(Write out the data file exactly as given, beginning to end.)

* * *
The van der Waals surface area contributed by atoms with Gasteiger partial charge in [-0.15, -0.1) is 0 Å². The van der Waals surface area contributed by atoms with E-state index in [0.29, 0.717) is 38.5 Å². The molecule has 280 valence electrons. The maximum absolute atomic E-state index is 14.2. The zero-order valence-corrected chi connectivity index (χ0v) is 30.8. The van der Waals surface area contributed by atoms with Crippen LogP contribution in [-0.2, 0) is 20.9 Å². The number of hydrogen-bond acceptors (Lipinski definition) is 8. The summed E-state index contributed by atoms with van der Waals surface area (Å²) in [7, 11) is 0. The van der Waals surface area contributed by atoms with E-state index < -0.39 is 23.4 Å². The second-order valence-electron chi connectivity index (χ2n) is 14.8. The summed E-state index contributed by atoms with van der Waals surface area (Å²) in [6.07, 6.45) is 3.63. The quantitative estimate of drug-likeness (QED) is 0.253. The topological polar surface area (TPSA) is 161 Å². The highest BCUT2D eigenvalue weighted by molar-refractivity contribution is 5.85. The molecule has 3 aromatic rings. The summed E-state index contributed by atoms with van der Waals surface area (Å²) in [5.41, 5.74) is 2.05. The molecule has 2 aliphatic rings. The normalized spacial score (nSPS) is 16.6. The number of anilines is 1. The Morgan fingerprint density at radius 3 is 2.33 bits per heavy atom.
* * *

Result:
The van der Waals surface area contributed by atoms with Gasteiger partial charge in [-0.15, -0.1) is 0 Å². The van der Waals surface area contributed by atoms with E-state index in [0.29, 0.717) is 38.5 Å². The molecule has 280 valence electrons. The maximum absolute atomic E-state index is 14.2. The zero-order valence-corrected chi connectivity index (χ0v) is 30.8. The van der Waals surface area contributed by atoms with Crippen LogP contribution in [-0.2, 0) is 20.9 Å². The number of hydrogen-bond acceptors (Lipinski definition) is 8. The summed E-state index contributed by atoms with van der Waals surface area (Å²) in [7, 11) is 0. The van der Waals surface area contributed by atoms with E-state index < -0.39 is 23.4 Å². The second-order valence-electron chi connectivity index (χ2n) is 14.8. The summed E-state index contributed by atoms with van der Waals surface area (Å²) in [6.07, 6.45) is 3.63. The quantitative estimate of drug-likeness (QED) is 0.253. The topological polar surface area (TPSA) is 161 Å². The highest BCUT2D eigenvalue weighted by molar-refractivity contribution is 5.85. The molecule has 3 aromatic rings. The summed E-state index contributed by atoms with van der Waals surface area (Å²) in [5.41, 5.74) is 2.05. The molecule has 2 aliphatic rings. The normalized spacial score (nSPS) is 16.6. The number of anilines is 1. The Morgan fingerprint density at radius 3 is 2.33 bits per heavy atom.